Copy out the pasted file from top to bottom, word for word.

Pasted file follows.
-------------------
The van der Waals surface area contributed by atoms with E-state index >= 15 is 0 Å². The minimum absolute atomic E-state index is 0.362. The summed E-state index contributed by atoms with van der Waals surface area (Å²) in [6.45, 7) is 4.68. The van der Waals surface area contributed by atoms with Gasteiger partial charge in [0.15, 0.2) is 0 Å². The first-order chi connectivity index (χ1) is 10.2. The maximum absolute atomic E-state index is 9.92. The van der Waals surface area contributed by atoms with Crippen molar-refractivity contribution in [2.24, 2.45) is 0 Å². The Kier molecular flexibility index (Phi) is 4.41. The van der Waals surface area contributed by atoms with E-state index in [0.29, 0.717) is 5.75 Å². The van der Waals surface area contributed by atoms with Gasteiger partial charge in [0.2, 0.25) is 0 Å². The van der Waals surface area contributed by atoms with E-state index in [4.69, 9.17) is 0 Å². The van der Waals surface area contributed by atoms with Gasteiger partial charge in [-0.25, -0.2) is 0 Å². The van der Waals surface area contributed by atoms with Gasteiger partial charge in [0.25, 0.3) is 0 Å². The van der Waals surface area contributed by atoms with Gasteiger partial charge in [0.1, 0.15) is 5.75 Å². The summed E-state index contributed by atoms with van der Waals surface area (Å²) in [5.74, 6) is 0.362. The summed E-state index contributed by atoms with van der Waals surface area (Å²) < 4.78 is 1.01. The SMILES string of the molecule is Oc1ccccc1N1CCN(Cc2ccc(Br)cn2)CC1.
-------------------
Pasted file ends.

The van der Waals surface area contributed by atoms with E-state index >= 15 is 0 Å². The minimum absolute atomic E-state index is 0.362. The summed E-state index contributed by atoms with van der Waals surface area (Å²) in [6.45, 7) is 4.68. The van der Waals surface area contributed by atoms with Gasteiger partial charge in [0.15, 0.2) is 0 Å². The first-order chi connectivity index (χ1) is 10.2. The maximum absolute atomic E-state index is 9.92. The van der Waals surface area contributed by atoms with Crippen molar-refractivity contribution in [2.24, 2.45) is 0 Å². The Kier molecular flexibility index (Phi) is 4.41. The van der Waals surface area contributed by atoms with E-state index in [0.29, 0.717) is 5.75 Å². The van der Waals surface area contributed by atoms with Gasteiger partial charge in [0.2, 0.25) is 0 Å². The van der Waals surface area contributed by atoms with E-state index in [4.69, 9.17) is 0 Å². The van der Waals surface area contributed by atoms with Gasteiger partial charge in [-0.25, -0.2) is 0 Å². The van der Waals surface area contributed by atoms with Gasteiger partial charge in [0.25, 0.3) is 0 Å². The van der Waals surface area contributed by atoms with Gasteiger partial charge in [0.1, 0.15) is 5.75 Å². The summed E-state index contributed by atoms with van der Waals surface area (Å²) in [5.74, 6) is 0.362. The summed E-state index contributed by atoms with van der Waals surface area (Å²) < 4.78 is 1.01. The SMILES string of the molecule is Oc1ccccc1N1CCN(Cc2ccc(Br)cn2)CC1.